Franchising can be a profitable business venture given the support and network that business owners gain access to through their agreement. But read the fine print first. Franchisees should account for all fees before entering into any formal arrangement.

Franchise fees are often complex and can be challenging to understand. Read on to understand the ins and outs of franchise fees so you can determine if it makes the franchise opportunity one you should go for or pass up.

What is a franchise fee? 

This fee is the amount of money a franchisee pays a franchisor to use the company's trade name and take advantage of their marketing systems. A franchise company's size, market value, industry, startup costs for equipment and property, and the potential return on investment (ROI) all contribute to the company's franchise fee. 

During the presale process, a franchisor will provide a franchise disclosure document (FDD), which outlines all details of the investment, including fees and earning potential. New franchisees should review this information thoroughly as the fee requirements are a very intricate process, and failure to adhere to these guidelines may result in the franchisee losing their license or even being sued, as established by the franchise agreement

Franchise fees vary greatly, averaging $37,500 and ranging from nothing to above $100,000. A franchise fee payment of $0 is not an industry standard. In fact, the Federal Trade Commission (FTC) stipulates that businesses must satisfy three requirements to be considered a franchise, including making a minimum payment of at least $500 during the first six months of operations.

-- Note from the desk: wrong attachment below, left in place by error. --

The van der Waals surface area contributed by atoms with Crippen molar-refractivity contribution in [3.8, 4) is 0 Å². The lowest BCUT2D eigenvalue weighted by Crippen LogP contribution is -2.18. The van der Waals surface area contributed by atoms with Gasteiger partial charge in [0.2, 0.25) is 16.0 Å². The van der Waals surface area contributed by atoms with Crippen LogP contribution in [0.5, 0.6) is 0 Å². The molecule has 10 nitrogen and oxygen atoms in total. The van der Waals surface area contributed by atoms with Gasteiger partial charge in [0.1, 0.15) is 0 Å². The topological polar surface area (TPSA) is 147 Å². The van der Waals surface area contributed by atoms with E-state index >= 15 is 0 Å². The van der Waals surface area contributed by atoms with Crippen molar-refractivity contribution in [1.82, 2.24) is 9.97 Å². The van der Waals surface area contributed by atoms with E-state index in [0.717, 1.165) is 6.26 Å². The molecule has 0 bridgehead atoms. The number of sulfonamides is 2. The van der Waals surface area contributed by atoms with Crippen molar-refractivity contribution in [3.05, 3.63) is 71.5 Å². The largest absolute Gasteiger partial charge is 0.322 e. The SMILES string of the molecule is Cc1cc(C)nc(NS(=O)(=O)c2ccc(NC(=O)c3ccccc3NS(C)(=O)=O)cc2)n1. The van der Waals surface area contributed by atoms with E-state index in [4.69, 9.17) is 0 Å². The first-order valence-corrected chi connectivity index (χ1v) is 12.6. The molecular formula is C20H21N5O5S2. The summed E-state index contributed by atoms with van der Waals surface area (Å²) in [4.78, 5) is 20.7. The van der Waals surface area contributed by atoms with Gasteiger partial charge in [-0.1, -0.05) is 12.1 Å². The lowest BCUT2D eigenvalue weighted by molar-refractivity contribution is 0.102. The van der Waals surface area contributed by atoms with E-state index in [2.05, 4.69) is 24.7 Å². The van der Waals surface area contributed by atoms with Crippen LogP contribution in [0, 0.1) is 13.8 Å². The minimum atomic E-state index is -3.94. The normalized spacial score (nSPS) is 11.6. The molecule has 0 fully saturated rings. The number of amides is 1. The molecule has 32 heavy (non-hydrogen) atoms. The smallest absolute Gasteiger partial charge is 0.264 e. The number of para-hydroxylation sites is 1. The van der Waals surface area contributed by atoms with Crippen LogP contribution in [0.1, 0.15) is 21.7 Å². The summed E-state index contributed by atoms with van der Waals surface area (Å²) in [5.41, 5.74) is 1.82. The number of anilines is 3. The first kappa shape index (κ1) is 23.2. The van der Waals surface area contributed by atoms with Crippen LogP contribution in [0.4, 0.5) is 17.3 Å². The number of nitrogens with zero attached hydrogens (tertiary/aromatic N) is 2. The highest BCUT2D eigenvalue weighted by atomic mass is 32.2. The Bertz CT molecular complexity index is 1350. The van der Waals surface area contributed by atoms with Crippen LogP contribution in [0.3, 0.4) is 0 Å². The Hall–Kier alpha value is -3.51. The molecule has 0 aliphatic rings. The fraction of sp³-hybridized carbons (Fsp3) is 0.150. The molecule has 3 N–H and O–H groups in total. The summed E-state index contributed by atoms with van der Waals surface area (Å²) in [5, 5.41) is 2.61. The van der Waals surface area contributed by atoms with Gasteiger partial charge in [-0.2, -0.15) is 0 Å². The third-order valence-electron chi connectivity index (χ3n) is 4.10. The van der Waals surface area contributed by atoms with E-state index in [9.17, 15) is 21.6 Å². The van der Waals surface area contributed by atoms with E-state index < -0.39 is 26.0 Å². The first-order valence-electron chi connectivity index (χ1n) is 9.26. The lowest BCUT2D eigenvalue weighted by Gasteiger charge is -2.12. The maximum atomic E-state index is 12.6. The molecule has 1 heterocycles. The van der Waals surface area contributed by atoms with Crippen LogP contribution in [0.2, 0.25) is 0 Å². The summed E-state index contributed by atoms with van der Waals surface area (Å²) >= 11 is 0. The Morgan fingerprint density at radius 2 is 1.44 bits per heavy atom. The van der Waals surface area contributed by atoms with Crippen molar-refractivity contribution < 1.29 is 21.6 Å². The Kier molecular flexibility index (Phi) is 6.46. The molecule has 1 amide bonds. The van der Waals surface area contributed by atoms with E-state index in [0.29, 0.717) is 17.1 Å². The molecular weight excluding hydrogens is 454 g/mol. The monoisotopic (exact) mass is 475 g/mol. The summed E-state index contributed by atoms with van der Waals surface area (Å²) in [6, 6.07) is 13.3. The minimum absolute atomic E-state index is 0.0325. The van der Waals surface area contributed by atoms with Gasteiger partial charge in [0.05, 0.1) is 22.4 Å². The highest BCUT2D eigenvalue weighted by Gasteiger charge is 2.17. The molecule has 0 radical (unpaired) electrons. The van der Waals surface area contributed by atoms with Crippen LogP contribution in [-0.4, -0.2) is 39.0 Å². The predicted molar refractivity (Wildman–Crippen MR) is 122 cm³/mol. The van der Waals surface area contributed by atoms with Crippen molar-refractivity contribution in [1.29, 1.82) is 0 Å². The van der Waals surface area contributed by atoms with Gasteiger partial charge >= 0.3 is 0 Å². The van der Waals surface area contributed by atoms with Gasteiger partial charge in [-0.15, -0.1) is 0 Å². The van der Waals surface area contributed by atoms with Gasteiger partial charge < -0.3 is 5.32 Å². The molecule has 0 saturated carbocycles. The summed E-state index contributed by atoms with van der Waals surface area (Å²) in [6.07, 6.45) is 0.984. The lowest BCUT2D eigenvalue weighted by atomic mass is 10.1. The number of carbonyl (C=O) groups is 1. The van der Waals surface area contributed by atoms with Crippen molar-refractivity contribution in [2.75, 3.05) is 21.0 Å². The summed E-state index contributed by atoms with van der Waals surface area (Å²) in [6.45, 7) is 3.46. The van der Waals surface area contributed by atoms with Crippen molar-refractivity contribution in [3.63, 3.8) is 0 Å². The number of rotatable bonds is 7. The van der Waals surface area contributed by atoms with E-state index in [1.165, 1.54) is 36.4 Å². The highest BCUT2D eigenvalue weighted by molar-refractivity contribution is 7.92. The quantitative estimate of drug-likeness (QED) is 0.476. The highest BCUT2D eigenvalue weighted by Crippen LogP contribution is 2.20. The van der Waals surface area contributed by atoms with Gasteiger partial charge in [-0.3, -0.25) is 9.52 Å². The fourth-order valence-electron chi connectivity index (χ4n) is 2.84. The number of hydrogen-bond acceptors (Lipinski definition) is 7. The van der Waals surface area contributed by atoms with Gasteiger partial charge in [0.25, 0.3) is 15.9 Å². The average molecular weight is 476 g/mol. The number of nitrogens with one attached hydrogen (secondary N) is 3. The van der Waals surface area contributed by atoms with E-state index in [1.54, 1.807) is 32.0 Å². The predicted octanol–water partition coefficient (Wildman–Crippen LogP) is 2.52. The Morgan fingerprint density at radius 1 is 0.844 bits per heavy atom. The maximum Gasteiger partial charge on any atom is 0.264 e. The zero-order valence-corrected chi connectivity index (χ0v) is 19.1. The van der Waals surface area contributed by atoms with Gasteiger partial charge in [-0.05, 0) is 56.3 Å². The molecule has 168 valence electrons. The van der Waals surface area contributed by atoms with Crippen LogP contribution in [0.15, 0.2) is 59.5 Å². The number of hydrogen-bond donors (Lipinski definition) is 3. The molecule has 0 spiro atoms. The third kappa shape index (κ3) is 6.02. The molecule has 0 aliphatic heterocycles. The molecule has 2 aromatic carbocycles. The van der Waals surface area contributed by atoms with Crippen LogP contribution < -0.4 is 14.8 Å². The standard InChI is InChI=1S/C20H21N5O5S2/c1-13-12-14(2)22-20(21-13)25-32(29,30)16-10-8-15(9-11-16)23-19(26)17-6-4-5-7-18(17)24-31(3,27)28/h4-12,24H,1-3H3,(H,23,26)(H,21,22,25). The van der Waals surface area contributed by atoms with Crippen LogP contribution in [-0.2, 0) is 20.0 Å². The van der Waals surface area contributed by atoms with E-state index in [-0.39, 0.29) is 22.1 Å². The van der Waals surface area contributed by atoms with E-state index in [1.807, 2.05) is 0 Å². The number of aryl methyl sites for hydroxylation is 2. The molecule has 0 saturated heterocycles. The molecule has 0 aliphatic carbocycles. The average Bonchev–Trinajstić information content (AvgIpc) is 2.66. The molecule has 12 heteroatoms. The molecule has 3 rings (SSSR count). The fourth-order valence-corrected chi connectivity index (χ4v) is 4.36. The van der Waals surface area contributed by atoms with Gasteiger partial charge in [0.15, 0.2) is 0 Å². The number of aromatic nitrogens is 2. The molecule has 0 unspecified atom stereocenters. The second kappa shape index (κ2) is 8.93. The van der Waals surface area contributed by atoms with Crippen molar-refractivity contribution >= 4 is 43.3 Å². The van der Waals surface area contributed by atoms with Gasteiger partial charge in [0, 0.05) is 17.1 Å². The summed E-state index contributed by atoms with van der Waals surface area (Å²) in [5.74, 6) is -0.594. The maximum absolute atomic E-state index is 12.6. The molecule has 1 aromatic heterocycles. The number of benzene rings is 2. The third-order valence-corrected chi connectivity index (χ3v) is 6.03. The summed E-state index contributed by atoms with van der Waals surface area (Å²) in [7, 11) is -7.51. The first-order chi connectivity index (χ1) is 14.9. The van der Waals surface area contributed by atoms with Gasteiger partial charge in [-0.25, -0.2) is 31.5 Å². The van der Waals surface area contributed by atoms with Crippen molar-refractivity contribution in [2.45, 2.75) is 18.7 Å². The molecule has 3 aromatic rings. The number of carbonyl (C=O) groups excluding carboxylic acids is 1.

Initial vs. ongoing franchise fee

The initial fee is the base cost that a franchisee pays to access benefits or business systems. However, this is only the entry fee. Prospective franchisees should note that the upfront costs as well as the ongoing expenses that you will need to satisfy to maintain adherence to your franchise agreement.

Initial franchise fee

Every franchise opportunity requires a franchisee to pay some amount of money before opening their business, and most require a franchise fee. In a new agreement, a franchisee can typically expect the franchise fee to cover the following:

  • Initial training: Each franchise has processes and business systems, and you and your team will need to receive training to ensure your franchise business matches the branding in other locations. Some franchisors will cover the costs of training, travel, and supplies while others may offer reimbursement. As your business grows, your franchisor may assist with recruitment support in addition to providing you with training assistance.
  • Marketing tools: As a new business, you will need everything from software to business cards to promote your business. Good franchisors will supply you with tools to ensure you can meet the marketing demands of your launch. They will often promote the grand opening of your store to a larger audience as brand-level, national news.
  • Building Selection, Site Build-Out, and Renovation Assistance: The idea of a franchise is that no matter where you are in the world, a customer should be able to enter any store and have the same quality experience. A big part of that experience is location. Your initial franchise fee will also go toward helping you find a building or site for construction. Your franchisor may be able to help you negotiate your lease on a prime piece of real estate.

Ongoing franchise fee

After the initial fees, franchisees can expect to pay ongoing fees. The specific costs may vary amongst franchises, but the most common are for national advertising campaigns and royalty expenses.